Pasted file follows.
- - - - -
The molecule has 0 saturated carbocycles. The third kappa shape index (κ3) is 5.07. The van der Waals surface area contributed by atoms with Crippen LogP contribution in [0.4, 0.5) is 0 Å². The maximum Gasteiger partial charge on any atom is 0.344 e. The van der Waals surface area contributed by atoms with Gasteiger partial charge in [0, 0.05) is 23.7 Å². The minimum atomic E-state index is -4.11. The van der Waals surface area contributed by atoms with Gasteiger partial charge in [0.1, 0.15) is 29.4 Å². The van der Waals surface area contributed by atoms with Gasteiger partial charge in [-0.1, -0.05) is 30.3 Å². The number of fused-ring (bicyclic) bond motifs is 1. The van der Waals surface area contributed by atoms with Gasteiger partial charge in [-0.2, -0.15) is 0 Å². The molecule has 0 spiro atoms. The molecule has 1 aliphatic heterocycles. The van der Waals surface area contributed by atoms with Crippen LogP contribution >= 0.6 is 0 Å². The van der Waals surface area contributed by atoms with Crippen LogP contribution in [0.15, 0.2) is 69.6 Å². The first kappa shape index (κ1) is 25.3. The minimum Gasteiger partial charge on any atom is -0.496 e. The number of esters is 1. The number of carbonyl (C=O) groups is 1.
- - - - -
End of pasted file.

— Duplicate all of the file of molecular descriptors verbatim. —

The molecule has 0 saturated carbocycles. The third kappa shape index (κ3) is 5.07. The van der Waals surface area contributed by atoms with Crippen LogP contribution in [0.4, 0.5) is 0 Å². The maximum Gasteiger partial charge on any atom is 0.344 e. The van der Waals surface area contributed by atoms with Gasteiger partial charge in [0, 0.05) is 23.7 Å². The minimum atomic E-state index is -4.11. The van der Waals surface area contributed by atoms with Gasteiger partial charge in [0.1, 0.15) is 29.4 Å². The van der Waals surface area contributed by atoms with Gasteiger partial charge in [-0.1, -0.05) is 30.3 Å². The number of fused-ring (bicyclic) bond motifs is 1. The van der Waals surface area contributed by atoms with Gasteiger partial charge in [-0.2, -0.15) is 0 Å². The molecule has 0 spiro atoms. The molecule has 1 aliphatic heterocycles. The van der Waals surface area contributed by atoms with Crippen LogP contribution >= 0.6 is 0 Å². The van der Waals surface area contributed by atoms with Crippen LogP contribution in [0.15, 0.2) is 69.6 Å². The first kappa shape index (κ1) is 25.3. The minimum Gasteiger partial charge on any atom is -0.496 e. The number of esters is 1. The number of carbonyl (C=O) groups is 1.